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PT Question


Scuba 401

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2 scenarios -  1) Employee Doctor who is an officer of the medical practice in which he works wants to use IRA funds to purchase closely held REIT (owned by other doctors in the practice.  Practice would rent office space from the REIT.

2) is a 2% owner of the medical practice wants to do the same as the non-owner.  

Are these Prohibited Transactions? 

I think they are conflict of interest PT's as they clearly benefit from the transactions as officer and owner of the medical practice. I do not believe the practice is a disqualified person under 4975.  

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I have practiced a fair amount in this area, unfortunately. I think you have put your finger on the issue, i.e., 4975(c)(1)(E), and I think the answer to your question is that no one knows. The IRS is the only regulatory agency interested (mildly), but it has only enforcement authority, not regulatory (DOL has regulatory authority under the ERISA Reorganization Plan of 1978). So we get cases every now and then (Peek, Ellis) in egregious circumstances, and that's about it. Since IRAs are really just special tax pockets of their owners, conceptually there is a lot of difficulty applying 4975(c)(1)(E) because you have to create a mental construct in which the owner has a conflict of interest with him/herself. It can be done, but still untrodden ground in terms of clear precedent. See the footnote in Ellis.

Luke Bailey

Senior Counsel

Clark Hill PLC

214-651-4572 (O) | LBailey@clarkhill.com

2600 Dallas Parkway Suite 600

Frisco, TX 75034

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7 hours ago, Scuba 401 said:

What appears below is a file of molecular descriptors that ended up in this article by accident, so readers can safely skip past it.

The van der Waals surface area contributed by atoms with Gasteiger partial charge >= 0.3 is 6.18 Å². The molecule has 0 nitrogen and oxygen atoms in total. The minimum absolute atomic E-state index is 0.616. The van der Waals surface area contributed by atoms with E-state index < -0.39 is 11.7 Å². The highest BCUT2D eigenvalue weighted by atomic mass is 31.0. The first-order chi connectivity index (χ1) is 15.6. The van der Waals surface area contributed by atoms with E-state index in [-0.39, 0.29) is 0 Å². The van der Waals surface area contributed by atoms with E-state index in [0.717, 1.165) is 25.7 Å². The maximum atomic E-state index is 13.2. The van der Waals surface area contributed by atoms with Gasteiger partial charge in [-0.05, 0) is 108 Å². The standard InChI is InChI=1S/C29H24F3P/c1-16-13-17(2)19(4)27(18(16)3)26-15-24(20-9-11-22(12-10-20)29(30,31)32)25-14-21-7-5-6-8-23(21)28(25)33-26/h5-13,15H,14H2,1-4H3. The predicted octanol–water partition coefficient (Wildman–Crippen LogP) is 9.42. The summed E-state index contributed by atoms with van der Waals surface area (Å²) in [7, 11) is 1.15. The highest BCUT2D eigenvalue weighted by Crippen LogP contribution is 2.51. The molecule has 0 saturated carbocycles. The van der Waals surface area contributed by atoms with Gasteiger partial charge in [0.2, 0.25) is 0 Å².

2 scenarios -  1) Employee Doctor who is an officer of the medical practice in which he works wants to use IRA funds to purchase closely held REIT (owned by other doctors in the practice.  Practice would rent office space from the REIT.

2) is a 2% owner of the medical practice wants to do the same as the non-owner.  

Are these Prohibited Transactions? 

I think they are conflict of interest PT's as they clearly benefit from the transactions as officer and owner of the medical practice. I do not believe the practice is a disqualified person under 4975.  

Besides the lack of clarity, I assume he wants to do this because he thinks the REIT is a terrific investment? So, he's guaranteeing that he will convert capital gains to ordinary income and pay lots more in taxes.  That['s always a great idea (said as a taxpayer who appreciates his additional payments to the US deficit).

Now, I'm sure that the doctor owner of the IRA signing a rental agreement for his IRA with the partnership (where he is an officer and an employee even if not a partner) is a PT.  And the 2% owner is just that much worse.

 

 

Lawrence C. Starr, FLMI, CLU, CEBS, CPC, ChFC, EA, ATA, QPFC
President
Qualified Plan Consultants, Inc.
46 Daggett Drive
West Springfield, MA 01089
413-736-2066
larrystarr@qpc-inc.com

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Larry, are you saying those are PTs under 4975(c)(1)(E) or some other provision? I don't see them except under 4975(c)(1)(E).

Luke Bailey

Senior Counsel

Clark Hill PLC

214-651-4572 (O) | LBailey@clarkhill.com

2600 Dallas Parkway Suite 600

Frisco, TX 75034